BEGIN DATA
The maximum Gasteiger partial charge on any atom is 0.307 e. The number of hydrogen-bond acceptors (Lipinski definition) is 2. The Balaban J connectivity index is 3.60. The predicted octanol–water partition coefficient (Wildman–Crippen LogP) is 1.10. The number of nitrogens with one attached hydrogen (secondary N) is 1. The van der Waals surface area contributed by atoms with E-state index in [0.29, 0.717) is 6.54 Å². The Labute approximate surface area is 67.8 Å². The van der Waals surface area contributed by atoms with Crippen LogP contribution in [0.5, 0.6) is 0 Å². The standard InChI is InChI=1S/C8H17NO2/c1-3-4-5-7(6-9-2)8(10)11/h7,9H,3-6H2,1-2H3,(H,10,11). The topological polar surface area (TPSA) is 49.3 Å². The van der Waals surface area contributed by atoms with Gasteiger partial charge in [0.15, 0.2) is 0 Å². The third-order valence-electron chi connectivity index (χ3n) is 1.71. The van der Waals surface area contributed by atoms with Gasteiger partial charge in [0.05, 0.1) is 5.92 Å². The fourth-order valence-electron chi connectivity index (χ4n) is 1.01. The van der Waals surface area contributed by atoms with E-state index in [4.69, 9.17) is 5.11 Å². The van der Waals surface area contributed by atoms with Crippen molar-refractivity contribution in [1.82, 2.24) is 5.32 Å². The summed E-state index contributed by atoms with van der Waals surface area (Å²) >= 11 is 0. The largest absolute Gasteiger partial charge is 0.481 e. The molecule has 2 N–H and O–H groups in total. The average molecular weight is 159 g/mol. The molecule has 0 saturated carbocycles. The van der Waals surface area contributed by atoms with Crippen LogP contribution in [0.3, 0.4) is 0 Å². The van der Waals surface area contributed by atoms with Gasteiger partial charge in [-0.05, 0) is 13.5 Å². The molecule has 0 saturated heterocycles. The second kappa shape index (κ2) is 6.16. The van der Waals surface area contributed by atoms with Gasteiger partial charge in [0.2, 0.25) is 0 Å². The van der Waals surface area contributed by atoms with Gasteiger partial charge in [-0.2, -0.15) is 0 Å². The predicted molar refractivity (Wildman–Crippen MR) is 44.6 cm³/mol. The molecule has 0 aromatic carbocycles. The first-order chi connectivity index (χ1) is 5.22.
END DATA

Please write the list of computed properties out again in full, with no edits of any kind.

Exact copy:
The maximum Gasteiger partial charge on any atom is 0.307 e. The number of hydrogen-bond acceptors (Lipinski definition) is 2. The Balaban J connectivity index is 3.60. The predicted octanol–water partition coefficient (Wildman–Crippen LogP) is 1.10. The number of nitrogens with one attached hydrogen (secondary N) is 1. The van der Waals surface area contributed by atoms with E-state index in [0.29, 0.717) is 6.54 Å². The Labute approximate surface area is 67.8 Å². The van der Waals surface area contributed by atoms with Crippen LogP contribution in [0.5, 0.6) is 0 Å². The standard InChI is InChI=1S/C8H17NO2/c1-3-4-5-7(6-9-2)8(10)11/h7,9H,3-6H2,1-2H3,(H,10,11). The topological polar surface area (TPSA) is 49.3 Å². The van der Waals surface area contributed by atoms with Gasteiger partial charge in [0.15, 0.2) is 0 Å². The third-order valence-electron chi connectivity index (χ3n) is 1.71. The van der Waals surface area contributed by atoms with Gasteiger partial charge in [0.05, 0.1) is 5.92 Å². The fourth-order valence-electron chi connectivity index (χ4n) is 1.01. The van der Waals surface area contributed by atoms with E-state index in [4.69, 9.17) is 5.11 Å². The van der Waals surface area contributed by atoms with Crippen molar-refractivity contribution in [1.82, 2.24) is 5.32 Å². The summed E-state index contributed by atoms with van der Waals surface area (Å²) >= 11 is 0. The largest absolute Gasteiger partial charge is 0.481 e. The molecule has 2 N–H and O–H groups in total. The average molecular weight is 159 g/mol. The molecule has 0 saturated carbocycles. The van der Waals surface area contributed by atoms with Crippen LogP contribution in [0.3, 0.4) is 0 Å². The van der Waals surface area contributed by atoms with Gasteiger partial charge in [-0.05, 0) is 13.5 Å². The molecule has 0 saturated heterocycles. The second kappa shape index (κ2) is 6.16. The van der Waals surface area contributed by atoms with Gasteiger partial charge in [0.2, 0.25) is 0 Å². The van der Waals surface area contributed by atoms with Gasteiger partial charge in [-0.2, -0.15) is 0 Å². The predicted molar refractivity (Wildman–Crippen MR) is 44.6 cm³/mol. The molecule has 0 aromatic carbocycles. The first-order chi connectivity index (χ1) is 5.22.